Pantry Staples

These are the things I like to keep stocked in my pantry which I find are really versatile, make meals cost-effective and easy to prepare.*

Maybe you are the type of person who pre-plans and then shops for the meals you will eat that week, or maybe even prepares them in advance, you meal-prep ninja you! I've tried this. I felt trapped and bored. I’m not at all saying that planning is sad or boring, it is, for lots of people a necessary and wonderful tool that takes a lot of stress out of getting meals on the table! I’m just saying I am not a planner when it comes to meals. There are exceptions, of course, say if I’m cooking for a dinner party or a special occasion then yes, I would pre-plan for it, but for the most part, the kitchen is where I love to be creative. What works best for me at this stage is having a selection of ingredients, a mixture of fresh and pantry staples, and then deciding on the fly what meals to make, depending on what I fancy and how much time I have/want to spend cooking. #freedom

The following are my pantry staples. Although this seems like a lot of ingredients, most of these items can be bought in bulk, will keep for a long time and can be used in a number of different ways for a huge variety of dishes. The list is not completely comprehensive as I've left a few things out such as herbs, spices and other flavourings. One for another post perhaps.


Brown Rice

Yes, brown rice contains more fibre and minerals than white rice but I prefer it because of its chewier texture and delicious nutty taste.


Ground yellow corn, this staple, originally from Italy, is incredibly versatile, quick to prepare and delicious. Add butter, cheese, milk or cook in stock for more flavour!


Yes, fairly expensive but a plant source of complete protein, meaning it contains all 9 essential amino acids, as well as iron, zinc and calcium. Once cooked you can store it in the fridge for 6-7 days - great to add to quick lunches!


Packed with nutrients and a good source of heart-healthy soluble fibre. Use to make porridge, bircher muesli, smoothies, in baking, I even add oats to hamburgers and meatloaf in place of breadcrumbs!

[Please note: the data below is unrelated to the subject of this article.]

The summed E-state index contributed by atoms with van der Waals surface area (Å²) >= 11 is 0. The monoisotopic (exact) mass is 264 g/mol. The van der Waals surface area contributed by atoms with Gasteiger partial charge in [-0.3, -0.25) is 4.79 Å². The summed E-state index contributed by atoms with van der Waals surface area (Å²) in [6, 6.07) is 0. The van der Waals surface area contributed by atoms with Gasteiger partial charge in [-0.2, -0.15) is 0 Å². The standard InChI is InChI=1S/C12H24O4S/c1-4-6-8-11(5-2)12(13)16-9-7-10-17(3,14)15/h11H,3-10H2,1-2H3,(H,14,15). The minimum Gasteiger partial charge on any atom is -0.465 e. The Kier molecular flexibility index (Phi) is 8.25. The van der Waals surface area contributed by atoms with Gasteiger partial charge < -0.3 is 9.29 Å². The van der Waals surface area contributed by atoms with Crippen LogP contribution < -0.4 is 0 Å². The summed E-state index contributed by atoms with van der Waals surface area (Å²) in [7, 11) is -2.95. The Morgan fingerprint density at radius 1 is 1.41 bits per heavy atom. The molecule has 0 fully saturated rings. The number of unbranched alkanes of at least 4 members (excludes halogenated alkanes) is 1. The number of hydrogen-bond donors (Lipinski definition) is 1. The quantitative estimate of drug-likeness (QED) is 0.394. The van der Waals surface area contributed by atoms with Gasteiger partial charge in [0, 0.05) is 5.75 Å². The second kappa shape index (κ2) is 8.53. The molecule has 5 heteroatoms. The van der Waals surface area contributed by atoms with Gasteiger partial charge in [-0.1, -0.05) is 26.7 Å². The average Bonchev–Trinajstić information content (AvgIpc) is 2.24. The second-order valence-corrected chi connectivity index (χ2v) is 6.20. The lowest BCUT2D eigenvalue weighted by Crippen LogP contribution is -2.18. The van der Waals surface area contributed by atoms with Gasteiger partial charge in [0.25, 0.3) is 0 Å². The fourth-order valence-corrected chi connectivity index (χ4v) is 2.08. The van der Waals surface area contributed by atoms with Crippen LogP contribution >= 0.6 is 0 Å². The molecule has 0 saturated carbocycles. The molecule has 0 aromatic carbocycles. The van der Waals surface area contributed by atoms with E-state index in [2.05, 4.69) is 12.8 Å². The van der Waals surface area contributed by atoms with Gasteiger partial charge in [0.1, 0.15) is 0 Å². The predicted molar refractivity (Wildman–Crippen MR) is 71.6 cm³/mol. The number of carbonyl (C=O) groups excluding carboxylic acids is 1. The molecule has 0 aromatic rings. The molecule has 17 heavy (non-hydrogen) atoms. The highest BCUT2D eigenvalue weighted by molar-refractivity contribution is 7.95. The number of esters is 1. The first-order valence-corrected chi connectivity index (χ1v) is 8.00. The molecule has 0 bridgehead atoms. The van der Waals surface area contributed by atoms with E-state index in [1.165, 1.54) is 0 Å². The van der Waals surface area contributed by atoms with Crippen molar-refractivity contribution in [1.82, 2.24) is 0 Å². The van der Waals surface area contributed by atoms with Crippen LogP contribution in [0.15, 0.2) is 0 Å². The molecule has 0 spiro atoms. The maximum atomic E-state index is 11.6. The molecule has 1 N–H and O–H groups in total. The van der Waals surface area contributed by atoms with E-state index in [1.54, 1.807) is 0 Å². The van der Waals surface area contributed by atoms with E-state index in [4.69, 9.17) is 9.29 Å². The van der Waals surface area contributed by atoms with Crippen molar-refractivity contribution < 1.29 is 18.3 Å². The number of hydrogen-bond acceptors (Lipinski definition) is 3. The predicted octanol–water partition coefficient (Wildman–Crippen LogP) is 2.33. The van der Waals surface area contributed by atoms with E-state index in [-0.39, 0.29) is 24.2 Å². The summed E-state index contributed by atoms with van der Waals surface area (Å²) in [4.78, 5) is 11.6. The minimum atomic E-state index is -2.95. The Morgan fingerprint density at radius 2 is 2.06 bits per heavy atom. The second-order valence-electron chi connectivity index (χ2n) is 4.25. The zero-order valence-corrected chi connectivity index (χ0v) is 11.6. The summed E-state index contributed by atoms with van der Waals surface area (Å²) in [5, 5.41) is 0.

Because #pasta


Made from semolina, this cooks quickly and is excellent for adding into tagines, stews or makes for a delicious salad base.

Popcorn Kernels

A quick and easy savoury snack, high in fibre. You can have it simply salted or jazz it up by adding different spices/flavours such as garlic powder, cinnamon or even some Parmesan.


For baking, thickening sauces and for coating fish, meat or veg before frying.


Tinned Tomatoes

Arguably one of my most used items on this list. Soups, stews, sauces, curries, casseroles - a real "essential" for me.

Tinned coconut milk

Sweet, creamy and rich I add this to curries, desserts, smoothies and use it to make sticky coconut rice.

Tinned chickpeas

They have a buttery texture and nutty taste which makes them perfect for homemade hummus, and to add to curries and salads.

Tinned kidney beans

An excellent source of both soluble and insoluble fibre. Great for adding to a quick chilli or a three bean salad!

Tinned/Dried Green lentils

These have a rich, nutty flavour. I love these in curries, stews, soups and bakes. Green lentils take a little longer to cook than red but hold their shape much better.

Red Split lentils

Sold dried, these tend to go a little mushy when they’re cooked so work really well in soups and for thickening up curries and stews.

Nuts and Seeds


Great for toasting to top breakfasts and salads, desserts or grab for snacks, add to baking and granola, and pesto. My favourites are cashews, walnuts and almonds.

Peanut butter

I eat this with carrot sticks, apple wedges, banana, on toast, in porridge, in satay sauce for stir-fry or just straight out the jar! If your immune system is good with peanuts they are an inexpensive and delicious source of protein, vitamin E, vitamin B3 (niacin) and manganese. Oh and crunchy, always crunchy.

Chia seeds

Rich in fibre, protein and omega-3 these little seeds, in the mint family, can be sprinkled on almost anything and add texture as well as a nutrient boost. They contain protein, fibre and minerals such as phosphorus, manganese, magnesium, calcium and iron.

Ground flax/linseeds

Another great plant source of omega-3, when eaten whole these can pass through the intestinal tract undigested so milled or ground is generally a good way to eat them. I like using it to top breakfasts and to add to baking.


Cocoa powder

Slightly strange sounding but I love Greek yoghurt with cocoa powder and frozen berries/peanut butter. Don’t knock it till you’ve tried it!

Balsamic vinegar

Lovely as a glaze for roasted veggies and a quick, tasty dressing for salads.

Olive Oil

Drizzle over veggies before roasting, on salad, great for dry skin and hair too!

Soy Sauce

This flavourful Asian condiment is great for stir-fries, marinades and sauces.


A paste made from ground sesame seeds. I love the rich creamy, toasty and slightly bitter taste of this and a little adds a lot of flavour to this like hummus, salad dressings, sauces and even desserts.

*I realise that the fact that I can stock my pantry with healthful, delicious food of my choice is a privileged position to be in. In no way am I saying that the way I choose to do this is right for or possible for everyone!

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 © 2019 Mikayla Norton